After long years of independence, which included running their own label, Tricot recently signed to Cutting Edge, the sub-label of record company giant Avex that was always known to house some more unusual acts. And even there they got their very own sub-label, so they can probably maintain the same level of independence as before. They already released two albums there (Black and 10) last year and while they were fine, they definitely were not amongst their best works to date. The new one, Jōdeki (or Joudeki, depending on which transcription you prefer) however hit the spot and is their strongest one yet with some truly exceptional songwriting skills on display.

The first two songs have an unusually strong pop influence, but they are superbly written, still maintain the typical Tricot sound and you do not at all get the “let’s make poppy stuff and get popular” vibe while listening them. Inai is a lot more edgy and kind of recalls the sound the great GO!GO!7188 was known for, while the following Tishū (and Yo no mamono later on) is a ballad and while it isn’t a bad one, still it is one of the few weaker tunes of the album. For the most part, the rest of Jōdeki also tends to stay on the light-hearted side and it seems that the band took one more step back from the very complex math-rock sound that (besides the always present poppy side) was a lot more prominent on their early releases. It is not at all a problem though, as they do a truly excellent job exploring the realms of pop-rock. But their love for irregular rhythms still shine in a couple of songs, especially in Dogs and Ducks and they also take some unexpected turns, like the deliciously wild and crazy sound of Super Summer and the uncharacteristically funky jazzy touch of the closing title track, which is a fun little tune about the little dog from the cover.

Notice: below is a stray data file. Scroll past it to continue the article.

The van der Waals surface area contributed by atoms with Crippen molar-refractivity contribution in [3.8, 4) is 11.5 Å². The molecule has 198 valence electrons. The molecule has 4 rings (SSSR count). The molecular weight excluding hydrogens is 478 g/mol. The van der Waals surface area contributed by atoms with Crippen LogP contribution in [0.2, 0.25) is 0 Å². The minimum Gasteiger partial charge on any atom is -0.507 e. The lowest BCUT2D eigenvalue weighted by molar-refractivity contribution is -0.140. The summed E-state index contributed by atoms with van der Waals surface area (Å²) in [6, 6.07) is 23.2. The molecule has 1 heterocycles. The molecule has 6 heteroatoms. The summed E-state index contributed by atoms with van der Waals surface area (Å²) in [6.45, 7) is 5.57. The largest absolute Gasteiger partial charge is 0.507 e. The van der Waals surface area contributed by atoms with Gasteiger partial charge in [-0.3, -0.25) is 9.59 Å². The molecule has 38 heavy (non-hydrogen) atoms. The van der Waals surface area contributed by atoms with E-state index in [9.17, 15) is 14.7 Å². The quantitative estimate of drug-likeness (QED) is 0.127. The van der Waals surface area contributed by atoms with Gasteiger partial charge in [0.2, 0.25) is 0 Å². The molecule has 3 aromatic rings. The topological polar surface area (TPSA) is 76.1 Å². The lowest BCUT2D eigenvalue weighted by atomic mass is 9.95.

While the band already developed the typical Tricot sound very early, they were refining it on their albums ever since, always trying new things (some of which worked, while others did not that well), but this one finally feels like the finished product, where all the elements fit together perfectly and while there might be a song or two, that are not as strong as the rest, even those have their own role in making the album feel whole.

2021.12.15 / cd, digital
01.Iitsukusu tōku shimasu ma mo naku (言い尽くすトークします間も無く)
02.Bakuro (暴露)
03.Inai (いない)
04.Tishū (ティシュー)
05.Kayoko (カヨコ)
06.Esa ni mo narenai (餌にもなれない)
07.Dogs ando Ducks
08.Super Summer (スーパーサマー)
09.Itsumo (いつも)
10.Yo no mamono (夜の魔物)
11.Hito yasumi (ひとやすみ)
12.Jōdeki (上出来)


A year in reviews: in 2021 I was somewhat neglecting the site due to the lack of free time, but now I try to make up for it as much as possible, reviewing several important / good / interesting albums that were released this year. One for each day throughout December, from a very wide spectrum of genres. #2021reviews